Returning to work from maternity leave is a significant adjustment. Society often underestimates what a BIG DEAL this really is.
Come on, you and your baby have been in a little ‘cocoon’ for the last few months. Although it was probably a cocktail of happiness, sadness and exhaustion it was still just you and your baby. Now it is time to go back to work. THAT IS HARD PEOPLE!
Let’s not get started on when people ask how was your ‘break’? That is a whole other blog post on its own.
Anyway, we digress.
As I was saying, there are ways to make the transition back to work a little easier. I firmly believe that when we put effort into planning it can help a little.
Returning to Work after Maternity Leave – You, Your Baby and Your Rights at Work
Baby care arrangements
Way before you return back to work from maternity leave, it is essential to confirm who will care for your little one during the day. This could be a day care center, a nanny or family member.
Please do not leave this to the last minute.
It is stressful enough having to finalise your arrangements. And to do it in a short period of time is just asking for trouble.
TIP if you are considering a nanny:
Please see our post on how to ease the anxiety when leaving your baby with your nanny for the first time.
Build a flexible routine for your baby
Also, being on a flexible routine means that your baby is familiar with the sequence of events of their day and therefore are more settled.
For your baby to benefit from a routine, you need to ensure that your child’s caregiver is onboard and understand your expectations in terms routine.
There is no point in getting your baby on a routine and then your baby’s caregiver has no idea how to maintain it in your absence.
You may also consider working with a sleep consultant (e.g. Good Night Baby Sleep Consultancy) to help you settle into a routine if you need help.
Do trial runs of your new routine
It is vital to do a trial run before returning to work.
You really cannot leave your baby for the first time on your first day of work. You will be a wreck. Yeah, I said it!
Do little trial run it can HELP.
Example, if your baby is going to daycare, do a trial run of:
- what you will need in his baby bag.
- and how long it takes to get you and your baby done in the morning.
If you are leaving your baby with a nanny or family member in your home, allow them an opportunity to spend a little alone with your baby. A week or two leading up to your return date is doable.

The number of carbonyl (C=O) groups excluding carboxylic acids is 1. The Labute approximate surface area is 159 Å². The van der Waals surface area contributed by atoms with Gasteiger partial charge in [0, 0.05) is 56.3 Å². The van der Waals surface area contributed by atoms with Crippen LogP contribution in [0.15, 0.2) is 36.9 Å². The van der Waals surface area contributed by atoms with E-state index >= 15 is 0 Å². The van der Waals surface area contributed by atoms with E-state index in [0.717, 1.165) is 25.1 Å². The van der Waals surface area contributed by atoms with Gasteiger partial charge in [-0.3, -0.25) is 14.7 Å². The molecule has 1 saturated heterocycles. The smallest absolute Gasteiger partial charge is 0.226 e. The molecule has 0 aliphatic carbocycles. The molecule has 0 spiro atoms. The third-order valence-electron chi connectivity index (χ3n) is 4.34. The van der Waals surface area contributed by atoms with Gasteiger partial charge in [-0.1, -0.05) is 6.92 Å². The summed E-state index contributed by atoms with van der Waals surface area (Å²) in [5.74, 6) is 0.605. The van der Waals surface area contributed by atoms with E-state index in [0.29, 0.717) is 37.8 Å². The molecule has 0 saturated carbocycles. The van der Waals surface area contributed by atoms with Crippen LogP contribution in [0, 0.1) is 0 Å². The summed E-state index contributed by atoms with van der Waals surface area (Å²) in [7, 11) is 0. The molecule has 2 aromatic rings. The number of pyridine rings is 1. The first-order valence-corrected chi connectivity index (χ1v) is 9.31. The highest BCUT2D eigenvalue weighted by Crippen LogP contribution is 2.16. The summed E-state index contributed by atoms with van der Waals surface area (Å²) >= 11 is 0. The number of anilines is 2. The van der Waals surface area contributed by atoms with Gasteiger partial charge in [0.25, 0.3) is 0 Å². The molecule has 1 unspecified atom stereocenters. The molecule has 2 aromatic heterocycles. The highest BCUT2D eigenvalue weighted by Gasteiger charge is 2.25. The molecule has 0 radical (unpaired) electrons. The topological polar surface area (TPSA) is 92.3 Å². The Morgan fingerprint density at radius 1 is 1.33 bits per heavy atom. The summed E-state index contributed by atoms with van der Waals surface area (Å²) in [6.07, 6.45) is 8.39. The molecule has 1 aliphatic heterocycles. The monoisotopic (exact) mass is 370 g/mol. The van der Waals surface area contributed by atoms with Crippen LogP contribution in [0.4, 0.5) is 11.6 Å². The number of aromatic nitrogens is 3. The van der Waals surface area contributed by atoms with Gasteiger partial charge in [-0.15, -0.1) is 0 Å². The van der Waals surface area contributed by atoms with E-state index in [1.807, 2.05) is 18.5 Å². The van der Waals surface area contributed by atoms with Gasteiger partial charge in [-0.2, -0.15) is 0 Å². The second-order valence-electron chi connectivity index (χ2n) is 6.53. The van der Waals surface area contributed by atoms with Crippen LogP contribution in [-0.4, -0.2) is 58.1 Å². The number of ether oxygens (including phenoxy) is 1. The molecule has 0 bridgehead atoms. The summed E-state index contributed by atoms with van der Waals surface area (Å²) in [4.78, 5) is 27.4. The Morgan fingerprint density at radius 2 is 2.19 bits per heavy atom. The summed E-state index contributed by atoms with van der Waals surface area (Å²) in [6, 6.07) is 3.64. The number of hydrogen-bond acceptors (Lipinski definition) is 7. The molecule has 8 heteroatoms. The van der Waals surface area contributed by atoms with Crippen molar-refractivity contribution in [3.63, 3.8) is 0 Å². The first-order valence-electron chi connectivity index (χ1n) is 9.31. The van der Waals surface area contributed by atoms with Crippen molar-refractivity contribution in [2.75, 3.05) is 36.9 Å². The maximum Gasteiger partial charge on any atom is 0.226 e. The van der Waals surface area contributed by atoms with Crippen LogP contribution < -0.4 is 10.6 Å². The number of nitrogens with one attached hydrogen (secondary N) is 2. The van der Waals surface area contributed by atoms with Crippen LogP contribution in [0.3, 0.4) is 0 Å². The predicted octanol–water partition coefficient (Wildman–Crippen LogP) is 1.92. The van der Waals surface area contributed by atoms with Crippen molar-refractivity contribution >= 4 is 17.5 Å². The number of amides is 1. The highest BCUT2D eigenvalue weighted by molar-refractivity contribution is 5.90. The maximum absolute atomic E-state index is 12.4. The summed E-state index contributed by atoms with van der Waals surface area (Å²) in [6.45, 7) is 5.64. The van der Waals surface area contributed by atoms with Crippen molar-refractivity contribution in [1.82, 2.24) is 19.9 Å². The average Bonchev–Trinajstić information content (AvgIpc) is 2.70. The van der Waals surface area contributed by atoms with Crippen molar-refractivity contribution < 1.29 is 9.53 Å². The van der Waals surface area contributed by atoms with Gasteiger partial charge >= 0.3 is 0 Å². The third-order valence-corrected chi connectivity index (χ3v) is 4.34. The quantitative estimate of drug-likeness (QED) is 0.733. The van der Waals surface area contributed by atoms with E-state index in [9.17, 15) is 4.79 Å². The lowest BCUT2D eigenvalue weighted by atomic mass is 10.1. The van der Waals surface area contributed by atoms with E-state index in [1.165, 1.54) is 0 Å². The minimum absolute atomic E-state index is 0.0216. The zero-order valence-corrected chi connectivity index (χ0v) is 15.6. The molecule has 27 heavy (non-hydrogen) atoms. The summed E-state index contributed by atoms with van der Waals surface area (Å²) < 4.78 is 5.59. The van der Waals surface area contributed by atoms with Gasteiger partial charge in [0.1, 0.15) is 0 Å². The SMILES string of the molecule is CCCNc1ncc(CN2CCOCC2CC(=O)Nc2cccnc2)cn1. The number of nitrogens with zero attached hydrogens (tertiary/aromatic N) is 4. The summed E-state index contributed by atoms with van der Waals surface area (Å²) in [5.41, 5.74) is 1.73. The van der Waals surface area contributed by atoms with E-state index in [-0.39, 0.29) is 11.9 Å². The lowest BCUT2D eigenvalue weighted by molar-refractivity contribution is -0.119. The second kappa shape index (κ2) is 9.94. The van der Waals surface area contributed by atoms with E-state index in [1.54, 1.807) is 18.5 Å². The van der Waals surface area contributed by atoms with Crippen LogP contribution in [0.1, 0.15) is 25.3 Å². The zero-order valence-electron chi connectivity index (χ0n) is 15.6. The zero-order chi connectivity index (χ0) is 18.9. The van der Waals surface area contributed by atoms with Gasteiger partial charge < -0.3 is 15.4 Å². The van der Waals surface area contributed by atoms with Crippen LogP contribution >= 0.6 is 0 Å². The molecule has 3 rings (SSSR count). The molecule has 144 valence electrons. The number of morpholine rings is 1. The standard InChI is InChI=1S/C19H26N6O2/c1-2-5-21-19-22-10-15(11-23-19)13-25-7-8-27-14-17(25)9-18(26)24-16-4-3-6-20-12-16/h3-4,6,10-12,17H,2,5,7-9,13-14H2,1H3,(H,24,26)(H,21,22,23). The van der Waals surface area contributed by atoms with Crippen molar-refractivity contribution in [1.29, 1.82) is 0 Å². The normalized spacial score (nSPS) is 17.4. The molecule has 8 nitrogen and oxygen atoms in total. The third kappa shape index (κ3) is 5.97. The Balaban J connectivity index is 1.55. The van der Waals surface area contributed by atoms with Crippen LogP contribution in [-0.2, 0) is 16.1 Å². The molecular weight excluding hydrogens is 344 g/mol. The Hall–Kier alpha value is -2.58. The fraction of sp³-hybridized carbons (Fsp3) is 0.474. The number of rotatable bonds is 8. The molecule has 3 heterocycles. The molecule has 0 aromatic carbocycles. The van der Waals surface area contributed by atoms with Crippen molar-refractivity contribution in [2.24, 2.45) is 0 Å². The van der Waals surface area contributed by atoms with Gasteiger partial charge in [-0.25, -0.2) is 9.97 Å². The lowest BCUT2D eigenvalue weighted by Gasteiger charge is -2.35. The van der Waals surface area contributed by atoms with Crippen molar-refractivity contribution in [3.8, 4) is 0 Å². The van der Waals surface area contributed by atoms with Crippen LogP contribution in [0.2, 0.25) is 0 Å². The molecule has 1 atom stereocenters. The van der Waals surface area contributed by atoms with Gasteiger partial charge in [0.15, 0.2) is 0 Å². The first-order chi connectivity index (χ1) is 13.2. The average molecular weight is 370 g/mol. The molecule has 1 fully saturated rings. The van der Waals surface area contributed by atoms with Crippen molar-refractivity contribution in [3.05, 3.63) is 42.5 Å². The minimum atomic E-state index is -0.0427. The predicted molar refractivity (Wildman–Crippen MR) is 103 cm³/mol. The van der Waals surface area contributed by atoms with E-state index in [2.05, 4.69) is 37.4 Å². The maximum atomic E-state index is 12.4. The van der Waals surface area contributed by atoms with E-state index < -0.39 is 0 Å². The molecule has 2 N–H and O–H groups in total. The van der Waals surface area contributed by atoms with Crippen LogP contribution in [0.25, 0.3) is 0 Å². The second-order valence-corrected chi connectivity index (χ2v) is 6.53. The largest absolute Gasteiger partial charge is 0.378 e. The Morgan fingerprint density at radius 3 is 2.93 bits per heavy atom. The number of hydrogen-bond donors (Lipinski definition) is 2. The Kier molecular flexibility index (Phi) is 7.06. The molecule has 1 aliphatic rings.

If you are expressing, get into the habit of keeping track of your output. Also, reach out to your employer to confirm which space your employer has designated for expressing (which is required by law). Which brings us to the next point.
Expressing at work and your Rights at Work in South Africa
It is essential to engage your company to understand where you will be able to express. The BCEA allows mothers at least two 30 minute breaks for pumping breast milk.
No specifications are dictated in terms of what the space it should be, although it should be: lockable, clean, and have basin for hand washing and cleaning up.
Therefore, it is recommended you confirm the set up before your return to work.
Figure out your own routine as a mom
We are all different.
Some mothers want to start working flexible or reduced hours immediately. Others maintain their work hours and work in their flexibility through coming in earlier etc.
What will you outsource?
It sounds terrible but you need to decide what things you will do yourself and what you will ‘outsource.’
As a parent working outside of the home you simply cannot do it all.
Example, bath time is important to me, so as parents my husband and I will do 99% of baths. I also maintain cooking for my family and I am in charge of that. However, other things like picking up my daughters from school is done by our ‘support network’ – that we pay.
Whatever you do to settle into your new work routine, always be kind to yourself.
There is no way to be a perfect mother, but a million ways to be a good one. Jill Churchill
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